Monticello June 27. 22.
Messrs Cary & Lea
In answering the enquiries of your letter of the 12th I must first observe that what I shall say is on the report of my neighbors, & not of my own knolege. the mr McKennies (for there are two brothers of them) came to Charlottesville some two or three years ago, & set up a weekly paper on a small scale, at 3.D. a year. it was understood that they had little capital, and they did the whole business themselves, as well manual as editorial. they are considered as very industrious, honest and correct men. I have never heard a word to their prejudice.
Charlottesville at present is a poor stand for book-selling. the neighborhood is of plain industrious farmers; the town of [. . .] merchants & mechanics, of about 250. free inhabitants. the merchants sometimes have a shelf or two of books, but they are of very slow sale. whenever the University opens, it will probably be an excellent station for classics & books of the sciences which will be taught there. it will require a correspondence with the continent of Europe, particularly with Paris & Amsterdam, the best and cheapest editions of Classics coming from Germany. but the time of opening the University is entirely uncertain. this is as good an account of the place persons & prospect as I am able to give you, and with it be pleased to accept the assurance of my respect.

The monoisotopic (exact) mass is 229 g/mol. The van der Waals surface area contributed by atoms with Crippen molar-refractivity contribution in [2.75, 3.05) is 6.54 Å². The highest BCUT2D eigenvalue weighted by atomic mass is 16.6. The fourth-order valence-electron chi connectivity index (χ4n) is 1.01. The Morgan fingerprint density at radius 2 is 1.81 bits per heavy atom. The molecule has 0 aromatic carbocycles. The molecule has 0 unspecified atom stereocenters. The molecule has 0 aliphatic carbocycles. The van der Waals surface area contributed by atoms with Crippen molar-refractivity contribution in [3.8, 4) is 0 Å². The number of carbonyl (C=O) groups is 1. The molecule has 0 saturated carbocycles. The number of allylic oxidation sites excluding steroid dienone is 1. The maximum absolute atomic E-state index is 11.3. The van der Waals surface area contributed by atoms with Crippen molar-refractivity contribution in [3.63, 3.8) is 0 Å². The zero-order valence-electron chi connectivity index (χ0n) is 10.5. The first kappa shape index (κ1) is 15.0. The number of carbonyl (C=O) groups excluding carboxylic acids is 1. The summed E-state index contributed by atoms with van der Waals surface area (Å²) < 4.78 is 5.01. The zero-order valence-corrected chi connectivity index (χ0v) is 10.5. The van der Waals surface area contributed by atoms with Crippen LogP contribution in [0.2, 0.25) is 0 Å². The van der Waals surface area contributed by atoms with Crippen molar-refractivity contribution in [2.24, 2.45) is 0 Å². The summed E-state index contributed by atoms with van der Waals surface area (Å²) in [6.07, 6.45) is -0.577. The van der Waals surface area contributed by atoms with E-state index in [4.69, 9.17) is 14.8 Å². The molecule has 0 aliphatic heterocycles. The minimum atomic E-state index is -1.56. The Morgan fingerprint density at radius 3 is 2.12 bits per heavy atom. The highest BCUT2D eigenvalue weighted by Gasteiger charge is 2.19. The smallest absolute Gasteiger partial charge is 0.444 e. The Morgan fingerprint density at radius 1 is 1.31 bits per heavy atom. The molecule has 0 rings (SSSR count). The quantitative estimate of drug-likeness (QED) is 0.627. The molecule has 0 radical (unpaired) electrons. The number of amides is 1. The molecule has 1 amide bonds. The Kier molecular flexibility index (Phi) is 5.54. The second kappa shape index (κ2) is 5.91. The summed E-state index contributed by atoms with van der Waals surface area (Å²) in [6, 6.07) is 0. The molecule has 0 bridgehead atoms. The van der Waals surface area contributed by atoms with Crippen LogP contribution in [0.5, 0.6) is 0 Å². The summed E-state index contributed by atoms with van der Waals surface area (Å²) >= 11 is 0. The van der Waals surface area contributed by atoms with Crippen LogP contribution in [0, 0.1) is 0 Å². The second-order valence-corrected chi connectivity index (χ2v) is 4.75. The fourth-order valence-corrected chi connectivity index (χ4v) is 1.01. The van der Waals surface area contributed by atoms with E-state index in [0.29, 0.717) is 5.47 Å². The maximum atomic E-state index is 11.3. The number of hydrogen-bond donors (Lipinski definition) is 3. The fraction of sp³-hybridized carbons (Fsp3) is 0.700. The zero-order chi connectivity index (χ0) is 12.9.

DLC: Papers of Thomas Jefferson.